Aug. 14 (Bloomberg) -- PGA Tour Commissioner Tim Finchem said U.K. media reports that the world’s richest golf circuit made an offer to buy its European counterpart were inaccurate.
The Daily Telegraph and Daily Mail said yesterday that discontent is growing among European Tour players over the disparity in prize money in relation to the U.S. circuit.
While the world’s top golfers gathered to vie for $16.75 million in prize money at the Bridgestone Invitational and PGA Championship over the past two weeks in the U.S., the European Tour schedule is blank between July 28 and Aug. 22. Finchem said that, while the PGA Tour hasn’t sought to take over the European Tour, collaboration between series may benefit players, sponsors and fans.
“Such integration has been ongoing since 1994, with the founding of the International Federation of PGA Tours, and has led to the establishment of the World Golf Championships in 1999 as well as the World Cup as a Federation-sanctioned event,” Finchem said in a statement e-mailed by the PGA Tour. “More recently, all the major golf bodies around the world worked together to bring golf back to the Olympic Games.”
The Telegraph and Mail cited Paul Casey, who has played on the PGA and European tours and is a member of the latter’s tournament players’ committee, as saying that the European Tour has failed to fulfill its potential.
“We are so far from maximizing what we have and we need to freshen things up,” Casey was quoted as saying. “This is the time for change as it’s a great opportunity we’re missing.”
Henrik Stenson leads the European Tour prize money list with 2.12 million euros ($2.81 million) this year. The Swede won almost half that amount in three U.S. appearances -- the Bridgestone Invitational, PGA Championship and U.S. Open. By contrast, Tiger Woods tops the PGA Tour money list with $7.69 million in prize money.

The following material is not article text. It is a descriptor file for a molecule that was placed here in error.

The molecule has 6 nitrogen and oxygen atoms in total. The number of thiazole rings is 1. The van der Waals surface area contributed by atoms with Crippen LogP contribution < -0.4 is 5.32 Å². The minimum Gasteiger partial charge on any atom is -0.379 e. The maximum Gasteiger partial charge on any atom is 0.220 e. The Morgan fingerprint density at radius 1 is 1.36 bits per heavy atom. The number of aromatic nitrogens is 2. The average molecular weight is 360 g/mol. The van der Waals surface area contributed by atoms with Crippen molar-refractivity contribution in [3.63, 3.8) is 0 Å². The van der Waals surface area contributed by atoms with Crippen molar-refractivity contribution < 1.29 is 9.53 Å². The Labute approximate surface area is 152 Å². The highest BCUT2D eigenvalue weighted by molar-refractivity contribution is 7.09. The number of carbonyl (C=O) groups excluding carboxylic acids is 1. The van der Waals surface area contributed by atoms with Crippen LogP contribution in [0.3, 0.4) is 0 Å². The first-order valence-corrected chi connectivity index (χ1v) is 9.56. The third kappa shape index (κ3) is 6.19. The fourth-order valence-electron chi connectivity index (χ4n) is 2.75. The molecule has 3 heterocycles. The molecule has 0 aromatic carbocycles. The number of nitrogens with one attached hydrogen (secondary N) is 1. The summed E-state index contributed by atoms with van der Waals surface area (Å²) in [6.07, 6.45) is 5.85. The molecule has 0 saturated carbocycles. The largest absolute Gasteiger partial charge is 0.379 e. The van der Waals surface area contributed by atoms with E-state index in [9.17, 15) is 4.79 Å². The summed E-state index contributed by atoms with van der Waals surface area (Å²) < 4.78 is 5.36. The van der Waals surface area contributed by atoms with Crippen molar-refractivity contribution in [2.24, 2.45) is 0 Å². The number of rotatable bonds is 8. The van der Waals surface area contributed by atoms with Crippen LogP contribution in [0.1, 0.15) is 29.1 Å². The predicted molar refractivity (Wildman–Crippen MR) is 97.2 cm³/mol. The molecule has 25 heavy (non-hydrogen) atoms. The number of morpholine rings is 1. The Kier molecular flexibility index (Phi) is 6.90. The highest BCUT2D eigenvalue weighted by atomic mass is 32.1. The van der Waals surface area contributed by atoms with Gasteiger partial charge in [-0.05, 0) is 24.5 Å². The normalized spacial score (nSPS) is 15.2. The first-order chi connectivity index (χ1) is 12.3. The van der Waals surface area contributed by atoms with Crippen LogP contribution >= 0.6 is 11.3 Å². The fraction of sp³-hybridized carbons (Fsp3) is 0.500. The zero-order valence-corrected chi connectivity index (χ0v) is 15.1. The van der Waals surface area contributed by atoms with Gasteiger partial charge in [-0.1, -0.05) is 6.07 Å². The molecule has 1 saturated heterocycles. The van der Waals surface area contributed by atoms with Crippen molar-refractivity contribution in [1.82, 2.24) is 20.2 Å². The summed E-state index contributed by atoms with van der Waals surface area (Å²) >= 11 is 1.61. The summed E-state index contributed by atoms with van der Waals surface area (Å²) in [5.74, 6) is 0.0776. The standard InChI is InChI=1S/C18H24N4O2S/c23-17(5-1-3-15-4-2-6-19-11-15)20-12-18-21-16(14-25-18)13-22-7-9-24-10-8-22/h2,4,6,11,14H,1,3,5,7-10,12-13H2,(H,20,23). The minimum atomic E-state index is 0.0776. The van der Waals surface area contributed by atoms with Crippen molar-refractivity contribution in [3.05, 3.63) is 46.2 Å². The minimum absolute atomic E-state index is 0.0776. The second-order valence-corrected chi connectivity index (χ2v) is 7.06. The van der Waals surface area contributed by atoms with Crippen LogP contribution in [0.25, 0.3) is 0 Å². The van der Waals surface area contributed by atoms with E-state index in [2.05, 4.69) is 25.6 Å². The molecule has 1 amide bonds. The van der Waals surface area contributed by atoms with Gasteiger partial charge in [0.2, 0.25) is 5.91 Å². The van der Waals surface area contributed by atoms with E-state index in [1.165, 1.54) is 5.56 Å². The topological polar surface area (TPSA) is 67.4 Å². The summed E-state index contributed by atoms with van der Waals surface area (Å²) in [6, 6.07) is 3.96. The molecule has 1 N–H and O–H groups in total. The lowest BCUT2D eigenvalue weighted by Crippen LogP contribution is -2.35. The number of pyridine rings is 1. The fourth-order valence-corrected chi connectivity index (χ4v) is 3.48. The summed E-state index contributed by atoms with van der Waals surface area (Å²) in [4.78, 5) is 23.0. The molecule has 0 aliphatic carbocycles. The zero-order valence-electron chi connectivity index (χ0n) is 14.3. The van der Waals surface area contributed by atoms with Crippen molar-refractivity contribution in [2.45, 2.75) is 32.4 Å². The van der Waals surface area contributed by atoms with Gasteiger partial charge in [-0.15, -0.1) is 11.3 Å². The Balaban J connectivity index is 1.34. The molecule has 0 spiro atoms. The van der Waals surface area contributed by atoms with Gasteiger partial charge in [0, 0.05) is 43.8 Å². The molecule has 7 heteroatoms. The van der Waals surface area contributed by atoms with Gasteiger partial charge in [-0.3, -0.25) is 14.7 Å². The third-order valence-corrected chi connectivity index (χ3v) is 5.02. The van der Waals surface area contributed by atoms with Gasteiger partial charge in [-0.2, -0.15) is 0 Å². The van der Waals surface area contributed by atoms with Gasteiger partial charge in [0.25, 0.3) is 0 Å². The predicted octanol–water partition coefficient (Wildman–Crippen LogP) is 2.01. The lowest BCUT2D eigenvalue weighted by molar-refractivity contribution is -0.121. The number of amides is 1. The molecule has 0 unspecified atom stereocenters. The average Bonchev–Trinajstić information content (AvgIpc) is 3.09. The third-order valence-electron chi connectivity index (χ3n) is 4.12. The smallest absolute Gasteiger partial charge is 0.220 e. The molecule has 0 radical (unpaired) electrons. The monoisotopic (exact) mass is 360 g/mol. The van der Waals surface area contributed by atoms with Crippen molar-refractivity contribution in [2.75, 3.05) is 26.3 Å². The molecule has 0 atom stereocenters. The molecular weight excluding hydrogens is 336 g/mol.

While the European Tour has struggled to increase prize purses, the PGA Tour has been expanding. It took operational control of the Canadian Tour on Nov. 1 and in March the 15-event, nine-nation PGA Tour Latinoamerica began its second season with the Mexico Open.
The PGA Tour announced two days ago that it hired Greg Gilligan as vice president and managing director of the Tour’s affiliate in China as part of an effort “to support the continued growth of golf” in the world’s most populous nation.
“Conversations among the tours within the federation will continue as we explore additional collaborative efforts for the presentation of our game,” Finchem said in his statement.
A further $5.3 million in prize money is available this week at the PGA Tour’s Wyndham Championship, which begins tomorrow at Sedgefield Country Club in Greensboro, North Carolina. It’s the final opportunity to qualify for the four-event FedExCup playoff series, which pays the top player a $10 million bonus.
The European Tour’s equivalent to the FedExCup, the Race to Dubai, had its bonus pool plunge by half last year to 2.4 million pounds ($3.71 million). The bonus pool for this year is $3.75 million.
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